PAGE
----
There is little overall association between colon cancer and oral contraceptive use, parity, age at first birth, hysterectomy or oophorectomy status, or age at menopause. Use of contraceptive hormones at or after age 40, was associated with decreased risk of colon cancer (OR= 0.60), particularly among women with more than five years of use (OR =0.47).
While, results from previous studies showed as inconsistent any protective effect against colon cancer. Would be important given the continuing debate over its potential risks and benefits (69). Evidence from epidemiologic studies suggests a possible role of exogenous and endogenous hormones in colorectal carcinogenesis in women.However, with respect to exogenous hormones, in contrast to hormone replacement therapy, few cohort studies have examined oral contraceptive use in relation to colorectal cancer risk.
Adverse Effects of Hormonal contraception
- Cardiovascular Effects
- - Myocardial Infarction
- - Stroke
- - Arterial Accidents
- - Venous Thromboembolism
- - Blood Hypertension
- Other Effects
- - Angioedema
- - Peliosis Hepatis
- - Severe Adverse Ocular Reactions
- - Vasculitis
- Moderate adverse effects
- Cancer Risks
- - Breast cancer risk
- - Ovarian cancer risk
- - Endometrial cancer risk
- - Cervical cancer risk
- - Colorectal cancer risk
- - Skin cancer risk
- - Liver cancer risk
- - Pancreatic cancer risk
- - Neurofibromas growth
- - Unclear cancer risks
- Hazardous prescription
- Hormonal contraception in female transplant recipients
- - Hormonal contraception in female kidney recipients
- - Hormonal contraception in female liver transplant recipients
- - Hormonal contraception in female heart transplant recipients
- - Contraception in women HIV infected
- Mild Adverse effects
- New Perspectives immunocontraception
- Contraceptive counseling
A recent study performed on 88.835 women affirmed that use of oral contraceptives was associated with a modest reduction in the risk of colorectal cancer (OR 0.83). No trend was seen in the ratios with increasing duration of oral contraceptive use. The results are suggestive of an inverse association between oral contraceptive use and colorectal carcinogenesis (70).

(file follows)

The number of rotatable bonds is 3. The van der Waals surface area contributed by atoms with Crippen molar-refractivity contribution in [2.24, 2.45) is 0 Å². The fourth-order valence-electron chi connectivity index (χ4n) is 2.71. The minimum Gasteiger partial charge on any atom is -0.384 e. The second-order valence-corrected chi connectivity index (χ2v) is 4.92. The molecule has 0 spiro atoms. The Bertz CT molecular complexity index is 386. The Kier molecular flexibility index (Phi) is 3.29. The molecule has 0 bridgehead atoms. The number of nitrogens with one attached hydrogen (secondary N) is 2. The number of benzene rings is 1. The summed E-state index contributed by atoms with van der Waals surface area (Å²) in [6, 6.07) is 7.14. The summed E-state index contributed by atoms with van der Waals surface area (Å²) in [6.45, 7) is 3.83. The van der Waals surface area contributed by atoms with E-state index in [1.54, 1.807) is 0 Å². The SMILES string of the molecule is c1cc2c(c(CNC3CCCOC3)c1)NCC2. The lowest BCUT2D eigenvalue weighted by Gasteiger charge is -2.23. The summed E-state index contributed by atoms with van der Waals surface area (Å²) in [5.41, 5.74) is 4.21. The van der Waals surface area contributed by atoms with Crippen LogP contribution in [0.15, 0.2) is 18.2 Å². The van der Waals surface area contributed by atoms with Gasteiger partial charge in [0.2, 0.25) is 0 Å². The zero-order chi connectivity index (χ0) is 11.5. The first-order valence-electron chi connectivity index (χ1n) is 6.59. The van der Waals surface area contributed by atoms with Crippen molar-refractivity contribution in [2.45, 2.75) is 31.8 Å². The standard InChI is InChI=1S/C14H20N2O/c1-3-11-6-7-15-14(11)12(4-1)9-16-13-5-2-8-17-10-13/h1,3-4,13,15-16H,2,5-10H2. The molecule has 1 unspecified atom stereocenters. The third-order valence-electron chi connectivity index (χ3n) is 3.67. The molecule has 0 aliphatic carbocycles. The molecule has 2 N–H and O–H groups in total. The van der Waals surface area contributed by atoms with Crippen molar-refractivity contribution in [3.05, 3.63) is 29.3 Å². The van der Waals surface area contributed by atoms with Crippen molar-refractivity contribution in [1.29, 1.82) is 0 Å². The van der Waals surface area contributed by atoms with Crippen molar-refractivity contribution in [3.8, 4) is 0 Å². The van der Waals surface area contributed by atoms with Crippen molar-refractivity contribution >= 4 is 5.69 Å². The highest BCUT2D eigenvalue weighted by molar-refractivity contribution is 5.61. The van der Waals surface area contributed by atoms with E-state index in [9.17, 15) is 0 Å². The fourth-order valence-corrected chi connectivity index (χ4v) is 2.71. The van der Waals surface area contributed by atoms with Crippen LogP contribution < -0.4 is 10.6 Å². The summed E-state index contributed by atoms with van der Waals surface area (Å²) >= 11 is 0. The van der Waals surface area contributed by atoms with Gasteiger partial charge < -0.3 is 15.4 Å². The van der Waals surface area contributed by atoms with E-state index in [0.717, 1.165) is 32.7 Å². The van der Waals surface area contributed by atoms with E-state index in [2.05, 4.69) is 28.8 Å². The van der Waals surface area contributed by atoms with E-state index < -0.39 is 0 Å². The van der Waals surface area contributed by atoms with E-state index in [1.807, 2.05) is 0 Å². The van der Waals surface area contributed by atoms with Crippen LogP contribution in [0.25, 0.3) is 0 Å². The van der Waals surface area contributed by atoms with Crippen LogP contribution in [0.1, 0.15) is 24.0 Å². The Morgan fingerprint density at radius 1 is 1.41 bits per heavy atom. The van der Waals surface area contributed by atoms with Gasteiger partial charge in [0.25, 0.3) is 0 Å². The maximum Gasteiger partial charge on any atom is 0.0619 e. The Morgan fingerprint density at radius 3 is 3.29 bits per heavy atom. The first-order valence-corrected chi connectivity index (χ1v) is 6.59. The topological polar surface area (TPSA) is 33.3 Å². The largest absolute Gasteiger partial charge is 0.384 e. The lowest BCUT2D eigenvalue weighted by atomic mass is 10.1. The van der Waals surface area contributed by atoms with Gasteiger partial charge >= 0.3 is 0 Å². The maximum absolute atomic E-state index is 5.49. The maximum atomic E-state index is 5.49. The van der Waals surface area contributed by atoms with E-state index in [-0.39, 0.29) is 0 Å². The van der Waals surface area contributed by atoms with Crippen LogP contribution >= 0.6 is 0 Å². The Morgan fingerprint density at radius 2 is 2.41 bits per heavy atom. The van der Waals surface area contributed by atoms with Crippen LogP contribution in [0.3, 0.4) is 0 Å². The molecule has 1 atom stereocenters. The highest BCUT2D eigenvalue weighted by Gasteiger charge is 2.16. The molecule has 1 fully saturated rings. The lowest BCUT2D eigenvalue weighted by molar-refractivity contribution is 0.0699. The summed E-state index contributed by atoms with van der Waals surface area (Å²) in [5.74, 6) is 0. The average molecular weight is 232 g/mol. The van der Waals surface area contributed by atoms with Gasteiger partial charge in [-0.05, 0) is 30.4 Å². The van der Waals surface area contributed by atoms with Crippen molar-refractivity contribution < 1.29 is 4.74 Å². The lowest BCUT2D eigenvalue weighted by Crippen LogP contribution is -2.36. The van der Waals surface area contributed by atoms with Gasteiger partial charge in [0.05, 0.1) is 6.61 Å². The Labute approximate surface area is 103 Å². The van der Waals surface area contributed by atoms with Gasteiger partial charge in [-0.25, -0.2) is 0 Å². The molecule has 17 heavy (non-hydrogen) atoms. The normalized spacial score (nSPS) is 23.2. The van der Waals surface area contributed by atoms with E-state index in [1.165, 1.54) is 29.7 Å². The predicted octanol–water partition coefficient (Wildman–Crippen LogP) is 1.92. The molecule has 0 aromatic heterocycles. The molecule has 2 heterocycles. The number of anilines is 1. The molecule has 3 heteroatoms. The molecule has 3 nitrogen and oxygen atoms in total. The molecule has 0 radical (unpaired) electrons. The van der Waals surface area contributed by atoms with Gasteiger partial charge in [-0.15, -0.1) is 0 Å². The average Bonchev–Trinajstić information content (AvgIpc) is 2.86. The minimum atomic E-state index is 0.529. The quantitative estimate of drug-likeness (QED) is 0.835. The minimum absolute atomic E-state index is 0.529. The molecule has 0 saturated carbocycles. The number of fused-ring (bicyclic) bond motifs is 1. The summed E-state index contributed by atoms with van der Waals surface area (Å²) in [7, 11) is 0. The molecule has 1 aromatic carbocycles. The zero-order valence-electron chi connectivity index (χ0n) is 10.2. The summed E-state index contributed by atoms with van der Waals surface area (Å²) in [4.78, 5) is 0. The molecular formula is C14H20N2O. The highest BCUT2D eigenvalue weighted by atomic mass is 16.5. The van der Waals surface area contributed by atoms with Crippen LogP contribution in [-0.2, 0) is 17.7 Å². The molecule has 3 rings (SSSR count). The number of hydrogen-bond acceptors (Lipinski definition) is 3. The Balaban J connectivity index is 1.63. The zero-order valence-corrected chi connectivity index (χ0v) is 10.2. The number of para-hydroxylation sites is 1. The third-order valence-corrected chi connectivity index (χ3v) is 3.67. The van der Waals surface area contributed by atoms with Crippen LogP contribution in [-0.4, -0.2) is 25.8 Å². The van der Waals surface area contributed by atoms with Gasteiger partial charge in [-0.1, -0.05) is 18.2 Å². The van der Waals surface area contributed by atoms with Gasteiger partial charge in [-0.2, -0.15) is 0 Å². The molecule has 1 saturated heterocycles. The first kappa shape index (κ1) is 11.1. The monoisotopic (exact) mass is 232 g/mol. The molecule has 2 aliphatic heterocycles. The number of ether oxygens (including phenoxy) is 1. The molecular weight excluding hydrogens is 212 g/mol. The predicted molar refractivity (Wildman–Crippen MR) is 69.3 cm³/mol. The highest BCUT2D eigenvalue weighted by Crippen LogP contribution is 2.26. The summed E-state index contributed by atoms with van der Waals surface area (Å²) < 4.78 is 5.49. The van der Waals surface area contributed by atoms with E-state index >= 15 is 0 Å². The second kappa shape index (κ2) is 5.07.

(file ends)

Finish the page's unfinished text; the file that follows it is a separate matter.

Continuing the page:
Previous findings on the associations between oral contraceptive (OC) use and reproductive factors and, risk of colorectal cancer have been inconclusive.
Women who had used OCs for 6 months to < 3 years had a relative risk of 0.61 relative to never users, with little additional decreased risk being seen with longer duration of use (p for multivariate trend = 0.09). No significant association was observed between reproductive factors and colorectal cancer risk. These findings provide some support for a potential role of HCs in reducing risk of colorectal cancer. (71).
These data are consistent with a role for estrogen in altering susceptibility to diet and lifestyle factors possibly, via an insulin-related mechanism. (72).
It is hypothesized that estrogen up-regulates insulin-like growth factor (IGF-I) receptors and insuline receptor substrate (IRS-I) levels in the colon, which in turn increases susceptibility to, obesity-induced, increased levels of insulin.
It was further hypothesized that androgens may have similar effects in men given the decline in colon cancer risk associated with BMI with advancing age. The association between body mass index (BMI) and colon cancer has been reported to be different for men and women. Scarce literature has examined if estrogen influences these differences. (73) Epidemiologic and experimental reports suggest that female hormones protect against the development of colorectal cancer, but studies are limited.
It was described a case of a patient, in the placebo arm of a 4-year primary chemoprevention trial ,who developed adenomatous polyps and then had eradication of polyps after the administration of oral contraceptives. No change in the prostaglandin levels in the colonic mucosa was noted after polyp elimination, making nonsteroidal anti-inflammatory drug ingestion unlikely as a cause.